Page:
How to use Timer class instead of setInterval()

In ActionScript 3.0, the preferred way to execute actions at specific time intervals is the use of the new Timer class. In ActionScript 2.0, we had the setInterval() function and this was the way to use it:
– write a function that would be called every time the time interval passed the limit
– call the setInterval() function that would receive as parameters the object that has the target function defined (not always necessary), the name of the function (or a reference to it), the time interval at which to call the target function and the list of parameters for the target function (also not necessary)
– to stop the time interval there should have also been a variable defined to hold the interval id and then call clearInterval() with the interval’s id as parameter.

AS2 example – call a function 10 times

For example, the next piece of code will call timeHandler 10 times and then interrupt the repeated calls of the function:

var counter:Number = 0;
var intervalID:Number;

function timerHandler(param:String):Void {
counter++;
trace(“This function has been called “+counter+” times with the \””+param+”\” parameter”);
if (counter == 10) clearInterval(intervalID);
}

intervalID = setInterval(timerHandler, 1000, “test”);

AS3 example

For AS3, the steps are similar but setInterval() was replaced by the Timer class. Here is the above code translated into AS3:

import flash.utils.Timer;
import flash.events.TimerEvent;

var counter:int = 0;
var timerObject:Timer = new Timer(1000, 10);
timerObject.addEventListener(TimerEvent.TIMER, timerHandler);
timerObject.start();

function timerHandler(eventObject:TimerEvent):void {
counter++;
trace(“This function has been called “+counter+” times”);
}

AS3 code explained

You can see that when creating a new instance of the Timer class, the constructor has two parameters passed to it: the first is the time interval (in milliseconds) and the second is the number of repetitions, that is the number of times to call the handler function. If the second parameter is not given or it’s 0, then the timer repeats infinitely. Next, you need to define the handler function for the TimerEvent.TIMER event, which gets dispatched every time the time interval is passed. The Timer class also dispatches another event, TimerEvent.TIMER_COMPLETE. This event is dispatched only when the timer object has finished the number of repetitions. If the repeatCount, the second parameter of the Timer constructor is not defined or it’s 0, then the TIMER_COMPLETE event will never get called. Once you create the Timer instance, you need to start it (timerObject.start()) otherwise it won’t have any effect.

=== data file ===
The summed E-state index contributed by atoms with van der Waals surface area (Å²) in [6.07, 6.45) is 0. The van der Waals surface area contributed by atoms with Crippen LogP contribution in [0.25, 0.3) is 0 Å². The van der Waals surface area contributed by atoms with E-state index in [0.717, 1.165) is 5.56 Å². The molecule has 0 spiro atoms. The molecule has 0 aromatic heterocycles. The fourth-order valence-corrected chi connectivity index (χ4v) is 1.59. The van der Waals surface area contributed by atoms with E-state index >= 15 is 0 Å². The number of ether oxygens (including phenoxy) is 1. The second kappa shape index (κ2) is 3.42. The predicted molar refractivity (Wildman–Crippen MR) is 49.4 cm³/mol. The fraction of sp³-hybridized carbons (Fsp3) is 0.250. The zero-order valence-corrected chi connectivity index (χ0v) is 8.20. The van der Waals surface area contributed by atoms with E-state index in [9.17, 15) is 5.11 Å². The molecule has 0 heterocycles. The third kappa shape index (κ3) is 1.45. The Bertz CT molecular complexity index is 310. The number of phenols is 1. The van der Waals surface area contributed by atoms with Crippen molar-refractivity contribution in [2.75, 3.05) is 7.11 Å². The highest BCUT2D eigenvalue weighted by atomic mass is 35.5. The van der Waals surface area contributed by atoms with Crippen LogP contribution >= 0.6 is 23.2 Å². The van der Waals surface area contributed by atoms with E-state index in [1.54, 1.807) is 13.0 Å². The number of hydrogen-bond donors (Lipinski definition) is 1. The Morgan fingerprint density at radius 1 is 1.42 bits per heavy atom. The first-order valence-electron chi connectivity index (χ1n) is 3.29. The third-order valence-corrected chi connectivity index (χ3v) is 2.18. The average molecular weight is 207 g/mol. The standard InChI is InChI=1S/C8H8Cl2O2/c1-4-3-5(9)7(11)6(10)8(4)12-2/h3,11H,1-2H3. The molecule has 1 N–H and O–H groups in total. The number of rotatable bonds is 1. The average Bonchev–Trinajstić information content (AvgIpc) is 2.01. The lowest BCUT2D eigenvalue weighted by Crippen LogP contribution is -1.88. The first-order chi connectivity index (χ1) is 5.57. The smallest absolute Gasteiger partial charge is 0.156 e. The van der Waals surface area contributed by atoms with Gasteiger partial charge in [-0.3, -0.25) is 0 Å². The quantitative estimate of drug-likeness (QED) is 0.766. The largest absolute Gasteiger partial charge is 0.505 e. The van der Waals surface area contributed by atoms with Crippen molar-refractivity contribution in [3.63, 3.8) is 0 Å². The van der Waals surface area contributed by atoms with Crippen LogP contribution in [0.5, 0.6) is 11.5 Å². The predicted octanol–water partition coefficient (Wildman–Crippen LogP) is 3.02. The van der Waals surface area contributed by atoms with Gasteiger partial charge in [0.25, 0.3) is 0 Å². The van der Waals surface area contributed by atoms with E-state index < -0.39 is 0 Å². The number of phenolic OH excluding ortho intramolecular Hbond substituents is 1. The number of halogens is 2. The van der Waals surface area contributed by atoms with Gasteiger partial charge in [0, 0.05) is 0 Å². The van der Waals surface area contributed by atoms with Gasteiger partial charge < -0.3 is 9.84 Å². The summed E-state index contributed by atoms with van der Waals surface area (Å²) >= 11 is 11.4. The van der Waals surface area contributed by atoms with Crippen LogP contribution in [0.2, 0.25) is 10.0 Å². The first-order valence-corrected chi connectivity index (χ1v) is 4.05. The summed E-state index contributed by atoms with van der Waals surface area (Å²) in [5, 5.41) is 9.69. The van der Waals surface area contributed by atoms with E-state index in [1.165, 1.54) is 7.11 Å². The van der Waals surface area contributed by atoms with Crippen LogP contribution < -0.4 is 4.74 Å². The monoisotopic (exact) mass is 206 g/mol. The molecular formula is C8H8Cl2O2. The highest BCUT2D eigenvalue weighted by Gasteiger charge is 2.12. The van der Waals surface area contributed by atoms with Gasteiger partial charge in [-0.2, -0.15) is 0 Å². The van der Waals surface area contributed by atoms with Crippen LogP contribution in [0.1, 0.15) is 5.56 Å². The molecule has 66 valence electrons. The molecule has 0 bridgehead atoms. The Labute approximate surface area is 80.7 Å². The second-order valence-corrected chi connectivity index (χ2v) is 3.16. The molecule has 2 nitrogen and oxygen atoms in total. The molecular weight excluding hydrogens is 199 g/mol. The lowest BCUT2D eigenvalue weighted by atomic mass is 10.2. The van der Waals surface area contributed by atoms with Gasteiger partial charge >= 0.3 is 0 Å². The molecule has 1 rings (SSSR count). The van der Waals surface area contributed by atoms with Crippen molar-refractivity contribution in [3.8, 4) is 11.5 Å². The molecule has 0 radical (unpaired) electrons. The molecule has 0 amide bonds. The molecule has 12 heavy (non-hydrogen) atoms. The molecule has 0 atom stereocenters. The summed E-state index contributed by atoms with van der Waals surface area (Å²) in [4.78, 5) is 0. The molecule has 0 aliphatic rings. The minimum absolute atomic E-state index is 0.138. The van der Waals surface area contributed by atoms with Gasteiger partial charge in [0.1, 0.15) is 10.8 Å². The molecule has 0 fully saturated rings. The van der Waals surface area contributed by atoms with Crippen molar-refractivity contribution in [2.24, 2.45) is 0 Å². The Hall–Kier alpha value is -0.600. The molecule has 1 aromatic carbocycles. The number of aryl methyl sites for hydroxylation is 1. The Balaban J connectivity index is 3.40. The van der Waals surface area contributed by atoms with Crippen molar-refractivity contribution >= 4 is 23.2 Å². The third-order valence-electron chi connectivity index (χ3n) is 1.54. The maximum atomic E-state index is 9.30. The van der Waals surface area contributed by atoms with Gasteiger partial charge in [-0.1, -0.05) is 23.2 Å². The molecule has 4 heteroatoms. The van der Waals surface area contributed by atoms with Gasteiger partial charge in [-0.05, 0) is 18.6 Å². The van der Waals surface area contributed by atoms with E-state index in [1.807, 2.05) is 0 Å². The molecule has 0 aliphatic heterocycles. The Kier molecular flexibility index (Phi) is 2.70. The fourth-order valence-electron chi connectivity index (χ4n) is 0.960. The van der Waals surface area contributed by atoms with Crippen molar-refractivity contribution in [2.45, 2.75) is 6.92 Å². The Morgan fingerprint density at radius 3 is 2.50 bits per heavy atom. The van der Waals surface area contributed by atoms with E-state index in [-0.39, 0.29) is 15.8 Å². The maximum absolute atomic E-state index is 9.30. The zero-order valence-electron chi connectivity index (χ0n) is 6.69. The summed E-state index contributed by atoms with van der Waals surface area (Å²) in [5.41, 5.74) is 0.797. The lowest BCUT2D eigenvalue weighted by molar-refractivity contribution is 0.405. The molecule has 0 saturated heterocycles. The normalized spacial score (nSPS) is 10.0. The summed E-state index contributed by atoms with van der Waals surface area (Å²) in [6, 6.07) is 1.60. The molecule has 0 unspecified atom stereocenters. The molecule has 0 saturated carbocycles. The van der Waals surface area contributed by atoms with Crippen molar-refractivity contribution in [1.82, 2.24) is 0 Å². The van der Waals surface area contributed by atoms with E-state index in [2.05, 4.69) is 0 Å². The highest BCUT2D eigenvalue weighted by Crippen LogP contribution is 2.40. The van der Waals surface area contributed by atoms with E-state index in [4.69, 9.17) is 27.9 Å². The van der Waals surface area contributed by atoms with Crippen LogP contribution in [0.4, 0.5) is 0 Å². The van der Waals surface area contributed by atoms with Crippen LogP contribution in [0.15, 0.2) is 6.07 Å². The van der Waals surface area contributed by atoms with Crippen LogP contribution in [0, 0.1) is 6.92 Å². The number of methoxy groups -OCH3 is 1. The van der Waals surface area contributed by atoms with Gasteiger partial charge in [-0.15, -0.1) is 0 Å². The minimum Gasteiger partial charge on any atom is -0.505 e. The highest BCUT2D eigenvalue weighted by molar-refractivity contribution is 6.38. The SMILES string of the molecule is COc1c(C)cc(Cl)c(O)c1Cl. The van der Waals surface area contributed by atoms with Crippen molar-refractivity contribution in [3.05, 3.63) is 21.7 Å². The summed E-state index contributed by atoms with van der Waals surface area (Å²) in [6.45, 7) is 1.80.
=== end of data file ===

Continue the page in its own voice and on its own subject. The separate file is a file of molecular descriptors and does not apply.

As you can see, for the AS3 version, you cannot pass any parameters directly to the timer event handler functions. If you want to get the same result as the AS2 example, then you need to create another function that would be called by the timer event handler and get the parameter passed to this second function:

function timerHandler(eventObject:TimerEvent):void {
callback(“test”);
}

function callback(param:String):void {
counter++;
trace(“This function has been called “+counter+” times with the \””+param+”\” parameter”);
}

The Timer class

The Timer object is more complex and offers us more information on the current interval calls. We can have access to the number of repetitions the Timer object has reached (timerObject.currentCount), the total number of repetitions (timerObject.repeatCount), the time interval (timerObject.delay) and we can even find out if the Timer object is running or not (timerObject.running).

By using the Timer class, you also have the ability to stop the repetitions (timerObject.stop()) and then resume it, if you call the start() method again. It even has the possibility to reset the counter (timerOject.reset()) and the Timer object will start the repetitions all over again.

Get the number of repetitions from the Timer object

As mentioned previously, you can access different parameters of the Timer object and you can do it even in the timer event handler function. The next example displays the number of times the function has been called, without having to define an extra variable for that:

import flash.utils.Timer;
import flash.events.TimerEvent;

var timerObject:Timer = new Timer(1000, 10);
timerObject.addEventListener(TimerEvent.TIMER, timerHandler);
timerObject.start();

function timerHandler(eventObject:TimerEvent):void {
trace(eventObject.target.currentCount+” repetitions out of “+eventObject.target.repeatCount);
}

As you can see, the Timer class is a welcome addition to the ActionScript 3 framework. Enjoy it.

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